“It’s how it works with me. My rules.” Prophet poured another shot and threatened to light it on fire. “Truth or dare, or this flaming shot?”
It was Tom’s turn to roll his eyes. “Guess which I’ll pick.”
“Dare, of course.”
“Good. Perfect. Thanks for being predictable.”
Tom gave him a smirk, especially because he could hear the anticipation in Prophet’s voice no matter how much Prophet tried to hide it. “Fuck you and your predictable.”
“Yes, fucking will play into it, I’m sure.” Prophet raked his gaze up and down Tom’s body, with that fucking look he got in his eyes that told Tom he was in for a long, long night. “I think we can both get what we want.”
“Your dare—go steal Cillian’s couch back and bring it up here.”
“You’re not serious.”
Prophet shrugged and tried a look that was obviously supposed to be innocent—a look that’d never quite worked, even before Tom knew him as well as he did. “Hey, you mentioned it.”
“I never mentioned Cillian—or his stupid couch,” Tom corrected, then realized it was pointless to argue. “Fine. Not a problem.” Prophet sat back and motioned toward the door. “Why do I have to do my dare before I get your truth?”
“Because you didn’t want to play this game in the first place.”
“First of all, that makes no sense. Second of all, you’re such a fucking pain in my ass. Swear to Christ.” Tom stalked out of the house and down the stairs to Cillian’s place. “Turn the fucking alarm off, yeah?”
“Whatever!” Prophet called back.
Tom waited a beat, said a silent prayer that Prophet had done as he asked, and then used the extra key he’d snagged on the way down to open Cillian’s door. It was heavy steel and slid just like Prophet’s. And thankfully the couch sat front and center as if it was waiting for this moment, under a light of its own like some kind of insane trophy, right in the middle of the living room.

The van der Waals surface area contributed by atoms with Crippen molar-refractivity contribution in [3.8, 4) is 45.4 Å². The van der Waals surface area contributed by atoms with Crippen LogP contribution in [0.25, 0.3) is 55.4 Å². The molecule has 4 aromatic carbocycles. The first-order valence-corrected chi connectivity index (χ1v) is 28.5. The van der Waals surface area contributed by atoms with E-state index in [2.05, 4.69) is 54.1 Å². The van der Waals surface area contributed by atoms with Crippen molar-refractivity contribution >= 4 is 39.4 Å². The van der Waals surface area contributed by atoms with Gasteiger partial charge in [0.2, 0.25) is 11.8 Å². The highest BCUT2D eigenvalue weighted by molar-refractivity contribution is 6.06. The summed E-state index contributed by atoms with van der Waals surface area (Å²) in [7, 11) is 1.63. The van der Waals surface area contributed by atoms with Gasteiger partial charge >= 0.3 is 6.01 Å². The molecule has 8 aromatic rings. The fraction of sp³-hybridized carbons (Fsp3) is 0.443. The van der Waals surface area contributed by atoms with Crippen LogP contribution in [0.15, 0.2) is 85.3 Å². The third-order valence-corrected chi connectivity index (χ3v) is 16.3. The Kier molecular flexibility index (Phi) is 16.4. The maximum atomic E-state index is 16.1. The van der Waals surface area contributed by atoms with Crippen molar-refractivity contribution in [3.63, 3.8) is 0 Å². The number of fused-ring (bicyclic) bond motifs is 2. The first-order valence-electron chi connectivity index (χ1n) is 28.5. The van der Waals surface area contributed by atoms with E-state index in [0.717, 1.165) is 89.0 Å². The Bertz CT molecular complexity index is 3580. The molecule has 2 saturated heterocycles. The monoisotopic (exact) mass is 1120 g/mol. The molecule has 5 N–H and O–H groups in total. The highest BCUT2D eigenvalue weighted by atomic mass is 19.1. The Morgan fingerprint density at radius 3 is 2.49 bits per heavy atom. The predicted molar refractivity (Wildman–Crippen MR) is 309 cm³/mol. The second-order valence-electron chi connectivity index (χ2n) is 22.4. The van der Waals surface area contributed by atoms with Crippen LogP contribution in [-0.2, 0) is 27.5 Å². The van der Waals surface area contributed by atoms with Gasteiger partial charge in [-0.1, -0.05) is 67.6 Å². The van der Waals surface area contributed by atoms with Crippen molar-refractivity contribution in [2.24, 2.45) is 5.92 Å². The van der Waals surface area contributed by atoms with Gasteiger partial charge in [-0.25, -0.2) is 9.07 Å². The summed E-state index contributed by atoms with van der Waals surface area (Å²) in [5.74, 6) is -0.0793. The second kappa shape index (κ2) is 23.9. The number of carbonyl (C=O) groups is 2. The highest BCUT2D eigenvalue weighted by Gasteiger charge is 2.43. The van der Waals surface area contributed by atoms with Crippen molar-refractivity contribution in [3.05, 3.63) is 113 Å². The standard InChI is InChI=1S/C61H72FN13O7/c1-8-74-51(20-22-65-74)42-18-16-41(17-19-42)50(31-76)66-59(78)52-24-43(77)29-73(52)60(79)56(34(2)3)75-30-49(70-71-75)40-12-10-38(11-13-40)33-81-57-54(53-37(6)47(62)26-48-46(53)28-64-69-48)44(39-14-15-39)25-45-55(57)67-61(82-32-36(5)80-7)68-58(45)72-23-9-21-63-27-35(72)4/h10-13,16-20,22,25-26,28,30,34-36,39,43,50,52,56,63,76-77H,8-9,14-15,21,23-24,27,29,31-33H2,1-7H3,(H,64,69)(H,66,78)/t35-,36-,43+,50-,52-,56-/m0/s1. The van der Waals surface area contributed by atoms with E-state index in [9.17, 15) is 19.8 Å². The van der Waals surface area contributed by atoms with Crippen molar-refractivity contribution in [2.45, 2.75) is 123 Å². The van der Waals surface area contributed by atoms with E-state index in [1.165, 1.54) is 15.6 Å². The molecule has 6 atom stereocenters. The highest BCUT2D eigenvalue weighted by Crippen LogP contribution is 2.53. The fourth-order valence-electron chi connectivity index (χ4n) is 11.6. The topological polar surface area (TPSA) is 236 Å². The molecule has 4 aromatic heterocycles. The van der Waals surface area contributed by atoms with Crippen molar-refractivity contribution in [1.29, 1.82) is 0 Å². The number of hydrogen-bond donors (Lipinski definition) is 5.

He pushed it out of the room easily enough—there might’ve been a lamp casualty, but he gave it the finger and kept moving. Wrestling the couch to the stairs wasn’t that hard, but carrying it up would be a bitch. He got behind it and tried a combination push / slide, but no, the way the back was structured didn’t make for a smooth ride.
Still, it was the best way, beyond strapping the fucking thing to his back, which he seriously considered. He was cursing enough to make Prophet laugh, and by that point, Tom was so pissed off he didn’t care about Prophet’s truth—or anyone’s goddamned truth—at all. He only cared about taking Prophet on this fucking couch and making sure that if Cillian was monitoring the situation, he’d see something to blow his mind.
He lifted the end and then pushed as hard as he could, the couch bouncing up each stair with a hard slam. When it got stuck, he put his entire weight against it sharp and fast, like he was a human battering ram, before realizing that the arm was half-caught against the bannister and yeah, there went the arm.
Fuck it. Didn’t need that arm anyway. He pushed and shoved and got the couch into Prophet’s apartment, leaving it in the middle of the foyer before turning to grab the arm from the landing. He came inside again to slide the apartment door shut before semi reattaching the arm by pushing it back onto the exposed nails.
Prophet was watching, grinning unabashedly. Until Tom went and switched on the alarm . . . and the cameras. And then stripped his shirt off and said, “You. Couch. Now.”
Huh, no more laughing. Shocking. Just Prophet’s intense gaze as Tom gave out more directions. “And take your clothes off before you get here.”
“You don’t like that?”
Prophet rolled his eyes. “It’s like you don’t know me at all.”
“Your cock likes it, though.” Tom waited, hands on his hips. “Seems to know me quite well.”